2014 Ram 3500 McGaughys Suspension 6 Inch Lift Kit - 8 Lug Install
Building a Bigger, Better Dualie
Thanks to the aftermarket, dual-rear-wheel trucks have enjoyed as much customizing ability as their ½-ton brethren. With so many lift and lowering kits available today, it has become as simple as dialing up the desired company to order the components that will make your dualie your own. We can’t help but love the extra-wide rear ends of the 1-ton dualie trucks and how they lend a much more aggressive appearance than their regular-bed cronies. Whether hugging the tarmac or reaching for the sky, customized dualie trucks are definitely a cut above in the cool department.
McGaughys Suspension, located in Fresno, California, is no stranger to innovation. As soon as truck manufacturers release new suspension designs, McGaughys has always responded quickly to fill the marketplace demand for properly engineered lift and lowering systems. Since the Ram 3500 was upgraded with a restructured front suspension system consisting of a radius arm in place of the well-known four-link, we decided to catch up with the crew at McGaughys and peek at what was being designed for the new Ram 1-ton. Steve McGaughy showed us his newly fabricated parts before pointing us in the direction of a brand-new 2014 Ram 3500 4x4 all ready for its dose of attitude.
Healthily optioned with the well-appointed Laramie package and a 6.7L Cummins under the hood, this 2014 Ram 3500 Dualie was no slouch from the get-go, but its stock height wasn’t doing much for the fun factor.
Since the truck was safely on a lift and prepped for surgery, we jumped right in by unbolting the front sway bar endlinks and dropping the factory shocks from the Ram.
Live-axle Ram trucks are susceptible to steering problems if the drag link angles aren’t kept in proper range. To make way for the necessary changes, the drag link was unbolted from the pitman arm.
A new pitman arm was included in the McGaughys kit, so the original was unbolted before a two-jaw puller freed it from the steering box.
Enough parts had been unbolted from the front axle to allow sufficient droop to liberate the original front coil springs.
The front track bar bolt was removed to make way for the McGaughys drop bracket.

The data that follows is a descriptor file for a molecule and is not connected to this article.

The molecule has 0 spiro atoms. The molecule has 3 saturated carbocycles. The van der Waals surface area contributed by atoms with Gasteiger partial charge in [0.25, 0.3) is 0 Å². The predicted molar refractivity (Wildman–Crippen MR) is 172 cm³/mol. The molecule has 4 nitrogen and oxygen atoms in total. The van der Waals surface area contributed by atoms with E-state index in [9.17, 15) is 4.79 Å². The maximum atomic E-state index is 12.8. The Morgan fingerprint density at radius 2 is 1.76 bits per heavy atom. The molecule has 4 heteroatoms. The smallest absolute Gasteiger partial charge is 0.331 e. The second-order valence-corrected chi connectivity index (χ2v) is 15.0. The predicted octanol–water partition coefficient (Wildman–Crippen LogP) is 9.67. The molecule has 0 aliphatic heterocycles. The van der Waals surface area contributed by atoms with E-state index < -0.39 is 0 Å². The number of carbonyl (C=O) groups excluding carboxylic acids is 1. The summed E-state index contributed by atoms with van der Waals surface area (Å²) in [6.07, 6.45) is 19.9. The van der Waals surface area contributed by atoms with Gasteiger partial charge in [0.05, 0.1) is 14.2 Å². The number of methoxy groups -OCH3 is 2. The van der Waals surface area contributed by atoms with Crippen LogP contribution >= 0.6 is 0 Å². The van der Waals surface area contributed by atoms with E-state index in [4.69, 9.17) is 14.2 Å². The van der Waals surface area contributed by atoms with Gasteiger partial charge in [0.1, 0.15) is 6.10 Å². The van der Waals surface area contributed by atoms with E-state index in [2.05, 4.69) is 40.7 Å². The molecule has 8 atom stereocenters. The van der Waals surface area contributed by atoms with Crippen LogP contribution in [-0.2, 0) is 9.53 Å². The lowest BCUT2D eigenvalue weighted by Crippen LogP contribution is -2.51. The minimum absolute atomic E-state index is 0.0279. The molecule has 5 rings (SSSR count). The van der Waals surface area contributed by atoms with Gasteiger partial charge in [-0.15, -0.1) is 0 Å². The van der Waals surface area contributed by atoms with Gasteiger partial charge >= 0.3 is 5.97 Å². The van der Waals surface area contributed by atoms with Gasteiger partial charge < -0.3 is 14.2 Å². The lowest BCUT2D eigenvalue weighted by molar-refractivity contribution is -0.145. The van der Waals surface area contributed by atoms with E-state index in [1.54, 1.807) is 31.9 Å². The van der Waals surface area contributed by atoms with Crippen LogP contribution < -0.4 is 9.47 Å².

While the axle was lowered a bit, it was the perfect time to cut off the front bumpstop mounts. We were careful to only cut through the weld and not the frame or bumpstop cup.
McGaughys added 6 inches of lift to the Ram with longer front coil springs, fabricated radius arms, rear lift blocks, and all the accompanying brackets and hardware necessary to make everything work as the factory geometry was originally fashioned.
Even though the bumpstop cups were welded on, matching holes in the frame and cups allowed McGaughys to design a bolt-on bracket to lower the bumpstops for proper function with its lift kit.
Track bar angle was repositioned to stock with a new bracket that bolted into two stock frame locations, with a third requiring drilling through the support crossmember.
Only three bolts held each radius arm on the Ram. To make the swap easier, both factory radius arms had to be removed before proceeding.
The new McGaughys radius arms were fabricated from thick-plate steel, fit with stock-style pivot bushings for longevity, and powdercoated in brilliant metallic silver.
McGaughys designed its new front coil springs with a rising rate to allow a compliant ride under normal conditions, while still being able to perform under harsher conditions.
Large-bore, gas-charged shocks came with the kit, but Steve chose to option this dualie with Fox 2.0 shocks for a more compliant ride.
You might be fooled into thinking the dropped pitman arm wasn't low enough to be effective, but there was more to the install.
Ram designed its drag link with these offsets so the adjustable end could not be installed the wrong way.
To accommodate the McGaughys design, the offsets had to be chopped off flush with the threaded portion of each end.
Once threaded back together, we flipped the drag link end over so it mounted through the new pitman arm from the bottom up. With the modification and the dropped arm, the drag link laid at the same angle as factory.
New mounting brackets held the sway bar and allowed the stock ball joint endlinks to be reused on the front axle.
The aft suspension began by removing the factory shock absorbers and original U-bolts.
Lowering the axle away from the leaf springs allowed room for the lift block to be slipped into position.
New, longer U-bolts were fit around the axle and cinched tightly.
No cutting was required to relocate the rear bumpstops. Everything simply bolted in place.
Completing the rear suspension was another pair of Fox's 2.0 shocks designed to soak up bumps with oversized tires.
Wheels and tires can make or break a truck's look. We chose 22x8.25-inch American Force Evo wheels and 35x12.50R22 Toyo Open Country M/T tires to complete the Ram's transformation.